As for why I keep at it–I might say that the voices in my head are the books talking to each other (at least, I hope that’s what they are), and I get to eavesdrop and occasionally add a comment or two of my own. Or that reviewing gives me a chance to make sense of something that matters to me and to articulate ideas that I might not otherwise, unless encouraged by a deadline and the promise of a check to do so. Or that it’s fun, of a strenuous kind, to wrestle a headful of responses into a reasonably coherent form that fits within the limits of magazine column–the pleasure of exercising the craft, not much different from the various other kinds of journalism or scholarship or even PR copy I’ve found myself producing over the last four decades. And, of course, reading and listening to music are good-in-themselves in ways that putting a fax machine through its paces can’t match.
Paul Graham Raven
I read books to find out what I like, and I write reviews to find out why I like — as well as to be part of a conversation with other critical readers, part of an emergent and somewhat anarchic discourse. It’s not about being right, it’s about groping collectively toward an idea of what “right” might look like. It’s a game, but not a zero-sum game. (Though there are many who play it as if it were, of course.)
As for who reviews are for, I suspect every reviewer will have a slightly different answer, which is as it should be. Personally, mine are written for an audience who understand that one can criticise a book without implicitly bashing the author or its fanbase, who value a discussion of theme or style or context over a plot summary and an arbitrary rating out of five, and (most importantly of all) who realise that any book which can be “spoiled” by too deep a discussion of its contents before a first-hand reading probably wasn’t worth reading the first time round. (And as much as it can feel like that audience is vanishingly small and shrinking fast, I suspect that’s an illusion born of the increased ability of the uninformed to demonstrate their uninformed-ness to the world at large.)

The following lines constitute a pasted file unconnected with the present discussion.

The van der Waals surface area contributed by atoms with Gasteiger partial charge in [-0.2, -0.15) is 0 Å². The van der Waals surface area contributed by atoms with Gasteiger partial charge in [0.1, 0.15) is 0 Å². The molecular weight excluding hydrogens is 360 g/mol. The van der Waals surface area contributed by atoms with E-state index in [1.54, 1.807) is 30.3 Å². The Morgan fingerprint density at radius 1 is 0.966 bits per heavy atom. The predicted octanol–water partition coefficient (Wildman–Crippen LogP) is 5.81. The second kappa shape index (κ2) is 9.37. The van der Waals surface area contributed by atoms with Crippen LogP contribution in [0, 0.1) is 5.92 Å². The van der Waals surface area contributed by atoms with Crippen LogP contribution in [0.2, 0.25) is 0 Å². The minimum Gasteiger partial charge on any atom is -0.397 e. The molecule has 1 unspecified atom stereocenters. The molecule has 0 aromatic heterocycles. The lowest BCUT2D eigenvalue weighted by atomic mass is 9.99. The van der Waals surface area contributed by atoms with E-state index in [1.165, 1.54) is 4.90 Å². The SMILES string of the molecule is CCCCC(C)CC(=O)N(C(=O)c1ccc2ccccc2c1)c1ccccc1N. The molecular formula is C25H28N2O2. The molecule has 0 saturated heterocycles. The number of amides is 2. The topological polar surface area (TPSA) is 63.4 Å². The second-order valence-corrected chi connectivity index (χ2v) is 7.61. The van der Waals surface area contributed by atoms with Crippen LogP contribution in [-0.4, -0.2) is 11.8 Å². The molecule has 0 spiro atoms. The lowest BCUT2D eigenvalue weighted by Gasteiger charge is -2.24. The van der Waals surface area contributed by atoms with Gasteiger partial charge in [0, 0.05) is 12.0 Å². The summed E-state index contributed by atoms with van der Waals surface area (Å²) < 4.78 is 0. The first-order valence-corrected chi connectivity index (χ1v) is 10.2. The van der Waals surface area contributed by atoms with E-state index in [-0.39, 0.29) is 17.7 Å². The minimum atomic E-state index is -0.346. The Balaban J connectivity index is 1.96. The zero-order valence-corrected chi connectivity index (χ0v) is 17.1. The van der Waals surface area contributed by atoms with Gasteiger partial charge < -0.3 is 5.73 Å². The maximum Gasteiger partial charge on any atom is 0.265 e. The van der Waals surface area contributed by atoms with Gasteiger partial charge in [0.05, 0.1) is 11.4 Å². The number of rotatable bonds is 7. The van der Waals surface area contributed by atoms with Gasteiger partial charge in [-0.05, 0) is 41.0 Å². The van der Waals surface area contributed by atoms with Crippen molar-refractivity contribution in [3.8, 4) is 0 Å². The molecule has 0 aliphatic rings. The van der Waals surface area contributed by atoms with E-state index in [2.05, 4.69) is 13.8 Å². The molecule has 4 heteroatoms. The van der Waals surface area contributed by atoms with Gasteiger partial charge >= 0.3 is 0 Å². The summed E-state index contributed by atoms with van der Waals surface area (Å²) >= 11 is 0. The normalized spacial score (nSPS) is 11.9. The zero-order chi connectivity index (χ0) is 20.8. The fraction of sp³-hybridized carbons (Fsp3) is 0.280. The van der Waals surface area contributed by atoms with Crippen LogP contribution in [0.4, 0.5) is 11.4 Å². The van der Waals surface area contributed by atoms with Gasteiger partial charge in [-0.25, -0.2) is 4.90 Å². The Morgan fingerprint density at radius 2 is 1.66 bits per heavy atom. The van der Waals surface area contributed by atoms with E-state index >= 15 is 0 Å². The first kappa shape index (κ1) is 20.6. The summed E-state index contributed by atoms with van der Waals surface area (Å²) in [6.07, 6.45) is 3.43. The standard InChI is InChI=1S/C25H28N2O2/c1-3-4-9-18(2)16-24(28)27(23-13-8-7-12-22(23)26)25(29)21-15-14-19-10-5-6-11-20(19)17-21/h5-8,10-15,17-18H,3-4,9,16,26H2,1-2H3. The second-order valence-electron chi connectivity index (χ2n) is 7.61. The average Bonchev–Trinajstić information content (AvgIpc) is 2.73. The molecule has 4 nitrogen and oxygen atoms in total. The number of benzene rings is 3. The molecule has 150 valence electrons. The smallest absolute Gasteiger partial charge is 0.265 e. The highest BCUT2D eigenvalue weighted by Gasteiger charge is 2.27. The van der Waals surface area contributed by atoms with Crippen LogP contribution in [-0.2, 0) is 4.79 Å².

Mark R. Kelly
As a reviewer, my intent was (past tense, since I wrote reviews for Locus Magazine from 1988 to 2001, but haven’t published reviews anywhere else since, aside from my blog) to explain why I thought a story was worth reading, without giving away too much. (I was mortified to hear Connie Willis, on a radio talk show in LA way back when, express consternation that my review of “The Last of the Winnebegos”, a story I adored, had given away too much. I kept that in mind forevermore.)
As a consumer of reviews, I have two observations.
First, I only skim reviews of books (or stories) I think I might want to read, but haven’t yet. I read the first paragraph, and glance carefully at the last paragraph; I only want to know if the reviewer thinks this is something I should read. On the other hand, for something I’ve never heard of and don’t have any opinion about beforehand, I will read a review more closely. This accepts the premise of many reviewers that their mission is to reveal to the world books their readers might not otherwise have ever heard of.
Second, I come back to reviews of books (and stories) I’ve read, after I’ve read them. The greatness of reviews by Gary Wolfe or John Clute is that they place books in context of past books, revealing aspects of the works (which their authors may or may have not intended), which a casual reader may not have noticed. That, for me, is the primary worthiness of reviews — to help a reader understand why a new book, or story, is worthy of attention, and ultimately what it means in the broad context of the past history of the genre.